On defining design…

Olivetti typewriter by Ettore Sottsass. Image courtesy of Design Museum

Olivetti typewriter by Ettore Sottsass. Image courtesy of Design Museum

My eye was caught by the valedictory sentiments of outgoing Design Council CEO David Kester, in particular his advice to any prospective replacement to have handy a concise definition of design. His was ‘New Thinking Made Real’ – a neat soundbite if vaguely Orwellian (as all good soundbites tend to be).

It got me thinking, what would my design mantra be? My cocktail party gobbet? I toyed with “Problem solving through applied thinking” and “Improving lives by innovation” before realising these would do as much for a firm of management consultants or government social policy. I tried the self-effacing, “Design: more than meets the eye,” the romantic, “The making more elegant of things” and, with a nod to Alan Bennett, “Design: it’s just one iteration after another.”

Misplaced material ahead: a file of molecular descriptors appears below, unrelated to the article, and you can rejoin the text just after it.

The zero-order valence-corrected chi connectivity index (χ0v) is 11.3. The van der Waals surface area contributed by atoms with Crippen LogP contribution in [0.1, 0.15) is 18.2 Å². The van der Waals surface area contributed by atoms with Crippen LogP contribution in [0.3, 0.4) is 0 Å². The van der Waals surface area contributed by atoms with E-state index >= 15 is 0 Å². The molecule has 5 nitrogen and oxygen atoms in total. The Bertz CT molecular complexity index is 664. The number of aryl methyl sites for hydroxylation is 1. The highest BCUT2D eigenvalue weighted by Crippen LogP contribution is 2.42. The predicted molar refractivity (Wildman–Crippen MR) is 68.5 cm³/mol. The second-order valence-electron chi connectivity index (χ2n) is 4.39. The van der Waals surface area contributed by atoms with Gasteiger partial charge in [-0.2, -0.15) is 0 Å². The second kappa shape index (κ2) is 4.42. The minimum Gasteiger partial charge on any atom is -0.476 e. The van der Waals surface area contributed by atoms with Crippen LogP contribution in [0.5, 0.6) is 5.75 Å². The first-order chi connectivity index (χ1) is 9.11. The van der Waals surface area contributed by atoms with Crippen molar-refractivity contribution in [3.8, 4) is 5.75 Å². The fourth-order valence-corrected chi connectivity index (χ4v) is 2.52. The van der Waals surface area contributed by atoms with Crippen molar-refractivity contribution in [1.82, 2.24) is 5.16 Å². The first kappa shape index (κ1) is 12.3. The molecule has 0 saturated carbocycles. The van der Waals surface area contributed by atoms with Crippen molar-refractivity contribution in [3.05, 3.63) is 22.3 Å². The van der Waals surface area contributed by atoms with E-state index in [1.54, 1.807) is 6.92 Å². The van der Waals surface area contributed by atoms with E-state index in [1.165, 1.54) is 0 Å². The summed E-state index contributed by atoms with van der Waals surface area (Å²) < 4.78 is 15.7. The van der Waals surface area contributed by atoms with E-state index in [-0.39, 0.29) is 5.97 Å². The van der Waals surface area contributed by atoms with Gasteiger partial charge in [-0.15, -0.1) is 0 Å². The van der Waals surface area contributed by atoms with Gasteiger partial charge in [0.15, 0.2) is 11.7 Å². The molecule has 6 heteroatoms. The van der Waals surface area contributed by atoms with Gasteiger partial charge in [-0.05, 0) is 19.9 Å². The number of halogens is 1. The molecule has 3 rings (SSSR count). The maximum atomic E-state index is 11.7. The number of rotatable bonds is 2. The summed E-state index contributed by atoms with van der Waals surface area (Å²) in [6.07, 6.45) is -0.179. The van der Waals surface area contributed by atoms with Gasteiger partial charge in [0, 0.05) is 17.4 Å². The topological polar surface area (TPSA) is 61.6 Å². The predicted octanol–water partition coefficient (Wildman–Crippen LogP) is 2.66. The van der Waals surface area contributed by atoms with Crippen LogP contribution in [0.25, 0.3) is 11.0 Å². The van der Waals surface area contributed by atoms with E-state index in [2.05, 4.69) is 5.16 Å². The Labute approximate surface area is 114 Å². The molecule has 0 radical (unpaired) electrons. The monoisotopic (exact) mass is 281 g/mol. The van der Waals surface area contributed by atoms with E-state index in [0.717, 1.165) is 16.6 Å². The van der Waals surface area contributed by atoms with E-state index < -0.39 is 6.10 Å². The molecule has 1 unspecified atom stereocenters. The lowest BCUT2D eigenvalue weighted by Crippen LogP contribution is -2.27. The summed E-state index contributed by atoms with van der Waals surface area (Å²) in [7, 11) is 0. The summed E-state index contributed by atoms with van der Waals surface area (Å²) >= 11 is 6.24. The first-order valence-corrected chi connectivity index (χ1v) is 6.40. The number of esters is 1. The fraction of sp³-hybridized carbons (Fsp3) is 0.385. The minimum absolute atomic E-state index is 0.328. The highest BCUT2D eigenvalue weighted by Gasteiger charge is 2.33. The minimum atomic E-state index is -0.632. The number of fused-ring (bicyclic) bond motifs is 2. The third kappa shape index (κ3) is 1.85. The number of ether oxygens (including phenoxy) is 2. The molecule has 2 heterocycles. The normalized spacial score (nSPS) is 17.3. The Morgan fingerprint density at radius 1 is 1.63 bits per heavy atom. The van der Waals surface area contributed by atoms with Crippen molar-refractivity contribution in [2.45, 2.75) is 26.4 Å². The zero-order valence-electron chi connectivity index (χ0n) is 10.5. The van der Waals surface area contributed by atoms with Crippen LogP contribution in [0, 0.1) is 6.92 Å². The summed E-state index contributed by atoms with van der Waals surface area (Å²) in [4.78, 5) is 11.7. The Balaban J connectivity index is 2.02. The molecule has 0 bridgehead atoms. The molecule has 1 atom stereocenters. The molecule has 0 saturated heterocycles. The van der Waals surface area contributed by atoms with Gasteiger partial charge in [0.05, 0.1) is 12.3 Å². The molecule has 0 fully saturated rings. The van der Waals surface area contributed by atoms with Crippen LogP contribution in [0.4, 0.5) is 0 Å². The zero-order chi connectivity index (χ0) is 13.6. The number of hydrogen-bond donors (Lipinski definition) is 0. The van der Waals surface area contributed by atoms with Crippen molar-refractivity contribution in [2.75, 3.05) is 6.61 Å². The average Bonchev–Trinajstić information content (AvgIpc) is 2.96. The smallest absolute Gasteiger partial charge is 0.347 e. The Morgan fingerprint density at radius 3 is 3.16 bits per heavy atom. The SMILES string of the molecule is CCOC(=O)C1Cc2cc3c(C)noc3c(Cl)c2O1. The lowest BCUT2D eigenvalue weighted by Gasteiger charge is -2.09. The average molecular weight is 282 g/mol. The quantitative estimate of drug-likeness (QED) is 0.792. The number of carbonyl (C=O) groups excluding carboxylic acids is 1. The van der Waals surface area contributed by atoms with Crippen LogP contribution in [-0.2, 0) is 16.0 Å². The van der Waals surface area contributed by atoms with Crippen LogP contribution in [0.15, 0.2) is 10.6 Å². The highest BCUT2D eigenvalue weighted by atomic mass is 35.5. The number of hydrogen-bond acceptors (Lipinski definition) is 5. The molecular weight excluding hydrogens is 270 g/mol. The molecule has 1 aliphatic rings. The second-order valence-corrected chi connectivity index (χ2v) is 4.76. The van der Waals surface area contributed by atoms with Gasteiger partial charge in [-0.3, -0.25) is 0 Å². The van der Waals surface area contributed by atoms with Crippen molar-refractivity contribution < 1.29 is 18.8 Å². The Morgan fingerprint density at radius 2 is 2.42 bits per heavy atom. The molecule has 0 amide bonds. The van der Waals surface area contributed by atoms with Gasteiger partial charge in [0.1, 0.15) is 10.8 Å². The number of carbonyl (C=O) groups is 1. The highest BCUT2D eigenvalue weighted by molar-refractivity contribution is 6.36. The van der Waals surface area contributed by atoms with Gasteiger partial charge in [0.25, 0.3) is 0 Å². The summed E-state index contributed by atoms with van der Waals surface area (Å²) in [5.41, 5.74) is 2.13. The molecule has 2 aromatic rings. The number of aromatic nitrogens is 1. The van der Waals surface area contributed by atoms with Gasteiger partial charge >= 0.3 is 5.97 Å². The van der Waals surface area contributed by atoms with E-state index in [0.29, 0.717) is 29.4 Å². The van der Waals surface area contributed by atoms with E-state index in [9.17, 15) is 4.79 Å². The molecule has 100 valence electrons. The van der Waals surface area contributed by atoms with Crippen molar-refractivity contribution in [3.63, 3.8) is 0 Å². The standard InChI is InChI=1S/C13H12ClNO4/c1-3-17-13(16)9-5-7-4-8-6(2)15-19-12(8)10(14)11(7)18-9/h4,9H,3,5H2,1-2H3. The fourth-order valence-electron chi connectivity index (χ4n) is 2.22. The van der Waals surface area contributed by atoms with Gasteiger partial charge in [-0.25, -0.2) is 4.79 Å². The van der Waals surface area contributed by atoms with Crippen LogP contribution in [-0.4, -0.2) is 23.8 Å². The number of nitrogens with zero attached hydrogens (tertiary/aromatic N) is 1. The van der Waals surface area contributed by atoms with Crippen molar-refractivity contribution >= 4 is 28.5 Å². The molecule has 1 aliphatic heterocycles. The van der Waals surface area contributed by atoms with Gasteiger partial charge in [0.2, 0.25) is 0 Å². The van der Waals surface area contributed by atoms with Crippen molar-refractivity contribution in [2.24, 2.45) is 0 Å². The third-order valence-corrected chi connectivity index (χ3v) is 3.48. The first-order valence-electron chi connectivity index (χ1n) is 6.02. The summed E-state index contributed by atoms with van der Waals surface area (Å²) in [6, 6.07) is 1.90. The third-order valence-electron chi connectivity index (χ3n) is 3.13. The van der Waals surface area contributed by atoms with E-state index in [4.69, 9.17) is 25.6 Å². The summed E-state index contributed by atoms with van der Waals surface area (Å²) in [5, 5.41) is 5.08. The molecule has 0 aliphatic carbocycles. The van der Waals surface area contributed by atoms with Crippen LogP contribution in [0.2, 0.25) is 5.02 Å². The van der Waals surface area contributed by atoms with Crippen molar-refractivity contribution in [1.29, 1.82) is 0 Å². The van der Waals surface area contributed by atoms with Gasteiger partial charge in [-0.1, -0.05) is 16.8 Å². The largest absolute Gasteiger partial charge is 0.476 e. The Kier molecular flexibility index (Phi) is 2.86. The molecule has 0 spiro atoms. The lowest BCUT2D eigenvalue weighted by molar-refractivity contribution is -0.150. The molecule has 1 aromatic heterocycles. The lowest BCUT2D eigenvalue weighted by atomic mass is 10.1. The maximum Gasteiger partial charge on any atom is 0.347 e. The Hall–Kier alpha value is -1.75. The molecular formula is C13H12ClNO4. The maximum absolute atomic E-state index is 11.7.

I give up; count me out of a career in the Quangos. The peculiar thing with design, and something I have written about before, is just how neurotic it is about defining itself. There is still that lingering sense that design must justify itself to the broader world; explain what it does in a neat formula in order to be taken seriously.

The problem is that design is, by its nature, a contested term, and, as a profession, encompasses such a range of sectors, disciplines, and approaches that any attempted definition is inherently problematic and risks being glib. Having said that, I’ve already gone on for four paragraphs and there’s no time for that at the gala reception.